Wednesday, February 4, 2015
Wisdom Wednesday: Thyroid Disease
The American College of Endocrinology (ACE) is the educational and scientific arm of the American Association of Clinical Endocrinologists (AACE). ACE has begun an awareness program designed to increase dialogue between patients, their physicians, and pharmacists. This program is available to the public at www.thyroidawareness.com. If you want more information after reading this blog, please visit their web site.
AACE president Dr. R. Mack Harrell, who is a thyroid specialist, stated “Thyroid hormone is the leading prescription drug in our country, and there are a lot of misconceptions about what thyroid disease is and what the thyroid does.”
The thyroid manufactures thyroid hormone from cholesterol and four molecules of iodine. This product is called T4. T4 is then released into the blood stream where it does nothing. T4 is the stable form of thyroid hormone. When your metabolism needs a boost, one of the iodine molecules is stripped from T4 creating T3. This is the active form of the hormone and stimulates general metabolism. Your ability to get out of bed in the morning and start your day is dependent on T3.
Eighty percent of T3 is created in the liver; the remaining twenty percent is formed in the kidneys. However, T4 to T3 conversion is under the control of the adrenals. Healthy thyroid hormone levels are dependent on the thyroid, liver, kidneys and adrenals. The function of all these glands and organs is controlled by the pituitary gland.
The pituitary gland produces TSH (thyroid stimulating hormone). Measurement of TSH levels is the gold standard for evaluating thyroid function. The medical norms for this test are 0.40 – 4.50, an extremely wide range. When the TSH is elevated, it indicates hypothyroidism. When it is low, it indicates hyperthyroidism or more commonly, over medication.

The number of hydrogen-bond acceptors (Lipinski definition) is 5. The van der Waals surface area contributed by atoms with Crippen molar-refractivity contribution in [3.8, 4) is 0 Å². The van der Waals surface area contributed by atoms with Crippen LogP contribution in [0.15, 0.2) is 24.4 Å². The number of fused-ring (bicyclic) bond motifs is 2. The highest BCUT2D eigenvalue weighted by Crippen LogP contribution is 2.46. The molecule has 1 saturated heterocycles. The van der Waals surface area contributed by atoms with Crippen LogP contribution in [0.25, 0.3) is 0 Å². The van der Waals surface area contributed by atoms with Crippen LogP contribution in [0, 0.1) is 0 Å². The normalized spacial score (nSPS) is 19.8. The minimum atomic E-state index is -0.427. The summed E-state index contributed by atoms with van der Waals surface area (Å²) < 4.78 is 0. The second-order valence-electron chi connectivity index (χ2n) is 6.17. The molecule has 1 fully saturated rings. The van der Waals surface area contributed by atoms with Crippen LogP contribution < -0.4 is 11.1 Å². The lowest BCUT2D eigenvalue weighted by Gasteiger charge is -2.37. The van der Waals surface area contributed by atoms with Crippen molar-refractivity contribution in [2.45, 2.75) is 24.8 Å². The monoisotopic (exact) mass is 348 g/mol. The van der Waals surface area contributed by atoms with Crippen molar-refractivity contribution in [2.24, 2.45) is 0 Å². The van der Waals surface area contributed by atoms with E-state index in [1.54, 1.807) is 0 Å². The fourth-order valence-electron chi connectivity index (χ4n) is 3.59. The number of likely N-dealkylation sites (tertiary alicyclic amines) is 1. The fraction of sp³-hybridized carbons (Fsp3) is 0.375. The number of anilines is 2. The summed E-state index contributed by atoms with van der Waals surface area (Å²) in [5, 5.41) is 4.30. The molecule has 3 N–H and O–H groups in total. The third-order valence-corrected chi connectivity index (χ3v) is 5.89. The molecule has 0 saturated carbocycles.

The AACE recommends the healthy range to be 1.0 – 2.0. Although many endocrinologists follow this recommendation, most physicians fail to take note of a TSH blood test that is outside this healthy norm, but within the broader range of normal. This has created significant issues in managing medication for hypothyroidism as many patients are either over or under medicated.
Another issue is what medication to use. Synthroid (levothyroxine) is standardized T4. However, Armor thyroid is a mix of T4 and T3. There is a raging controversy within the medical profession on whether to prescribe T4 or a combination of T3 and T4. The official stand of the AACE is that a very small percentage of patients will do better with some T3, but the vast majority of patients should remain on T4. Unfortunately, there is a lot of variation in both T3 and T4 activity between Synthroid and the generic substitutes.
I believe most patients feel better faster with the T3 as it is the active form of the hormone. Taking it by-passes the liver, kidneys, and adrenals. Virtually all patients have some impairment of both liver and adrenal function. Toxins in our environment tax the liver and the stress of everyday life takes a toll on the adrenals. Although patients feel the change quickly with T3 medication, its suppression of the endocrine system is much more systemic than T4.
Finally, there is the issue of Hashimoto’s Thyroiditis. It is estimated that a third of patients diagnosed with hypothyroidism actually suffer from Hashimoto’s, an autoimmune disease. I think that estimate is low and is really closer to half of the diagnosed population. The testing, thyroid auto-antibodies and a TPO (thyroid peroxidase) are seldom run as there is no medical treatment outside prescribing T3 or T4.
The Bottom Line:
If you have been diagnosed with hypothyroidism or suspect you have an issue, have a full thyroid profile including the auto-antibodies and TPO. If you agree to medication, stay consistent with both the brand and dosage. Closely monitor your TSH levels. However, there are natural alternatives that can even address Hashimoto’s Thyroiditis. Please consider investigating your natural alternatives.